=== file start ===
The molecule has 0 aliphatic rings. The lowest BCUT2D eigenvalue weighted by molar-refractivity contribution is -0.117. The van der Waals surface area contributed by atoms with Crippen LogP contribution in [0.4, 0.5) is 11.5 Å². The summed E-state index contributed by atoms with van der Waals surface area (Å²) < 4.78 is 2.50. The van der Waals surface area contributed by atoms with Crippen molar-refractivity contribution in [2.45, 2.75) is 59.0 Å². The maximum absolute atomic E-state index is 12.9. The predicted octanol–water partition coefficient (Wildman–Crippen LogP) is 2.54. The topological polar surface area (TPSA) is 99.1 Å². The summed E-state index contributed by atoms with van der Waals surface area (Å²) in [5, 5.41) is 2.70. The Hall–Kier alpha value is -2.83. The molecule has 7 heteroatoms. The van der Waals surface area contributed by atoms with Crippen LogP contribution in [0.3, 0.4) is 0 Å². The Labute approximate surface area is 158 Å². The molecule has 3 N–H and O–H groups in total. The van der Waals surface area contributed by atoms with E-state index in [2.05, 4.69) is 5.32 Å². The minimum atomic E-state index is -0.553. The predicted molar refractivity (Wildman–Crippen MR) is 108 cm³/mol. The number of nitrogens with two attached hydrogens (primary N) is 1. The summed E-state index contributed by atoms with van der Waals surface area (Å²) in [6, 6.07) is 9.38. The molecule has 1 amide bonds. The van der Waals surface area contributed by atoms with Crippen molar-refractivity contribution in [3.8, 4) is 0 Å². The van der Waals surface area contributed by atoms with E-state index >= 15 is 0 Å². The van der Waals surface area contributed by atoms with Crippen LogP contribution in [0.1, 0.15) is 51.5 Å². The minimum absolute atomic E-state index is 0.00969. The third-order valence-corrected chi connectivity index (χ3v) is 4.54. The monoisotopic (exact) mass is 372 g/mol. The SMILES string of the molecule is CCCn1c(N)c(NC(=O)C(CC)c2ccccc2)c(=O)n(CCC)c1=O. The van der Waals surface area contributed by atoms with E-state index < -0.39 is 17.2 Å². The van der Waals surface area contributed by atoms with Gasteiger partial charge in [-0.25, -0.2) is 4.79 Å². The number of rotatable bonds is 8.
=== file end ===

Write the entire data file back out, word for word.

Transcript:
The molecule has 0 aliphatic rings. The lowest BCUT2D eigenvalue weighted by molar-refractivity contribution is -0.117. The van der Waals surface area contributed by atoms with Crippen LogP contribution in [0.4, 0.5) is 11.5 Å². The summed E-state index contributed by atoms with van der Waals surface area (Å²) < 4.78 is 2.50. The van der Waals surface area contributed by atoms with Crippen molar-refractivity contribution in [2.45, 2.75) is 59.0 Å². The maximum absolute atomic E-state index is 12.9. The predicted octanol–water partition coefficient (Wildman–Crippen LogP) is 2.54. The topological polar surface area (TPSA) is 99.1 Å². The summed E-state index contributed by atoms with van der Waals surface area (Å²) in [5, 5.41) is 2.70. The Hall–Kier alpha value is -2.83. The molecule has 7 heteroatoms. The van der Waals surface area contributed by atoms with Crippen LogP contribution in [0.3, 0.4) is 0 Å². The Labute approximate surface area is 158 Å². The molecule has 3 N–H and O–H groups in total. The van der Waals surface area contributed by atoms with E-state index in [2.05, 4.69) is 5.32 Å². The minimum atomic E-state index is -0.553. The predicted molar refractivity (Wildman–Crippen MR) is 108 cm³/mol. The number of nitrogens with two attached hydrogens (primary N) is 1. The summed E-state index contributed by atoms with van der Waals surface area (Å²) in [6, 6.07) is 9.38. The molecule has 1 amide bonds. The van der Waals surface area contributed by atoms with Crippen molar-refractivity contribution in [3.8, 4) is 0 Å². The van der Waals surface area contributed by atoms with E-state index >= 15 is 0 Å². The van der Waals surface area contributed by atoms with Crippen LogP contribution in [0.1, 0.15) is 51.5 Å². The minimum absolute atomic E-state index is 0.00969. The third-order valence-corrected chi connectivity index (χ3v) is 4.54. The monoisotopic (exact) mass is 372 g/mol. The SMILES string of the molecule is CCCn1c(N)c(NC(=O)C(CC)c2ccccc2)c(=O)n(CCC)c1=O. The van der Waals surface area contributed by atoms with E-state index < -0.39 is 17.2 Å². The van der Waals surface area contributed by atoms with Gasteiger partial charge in [-0.25, -0.2) is 4.79 Å². The number of rotatable bonds is 8.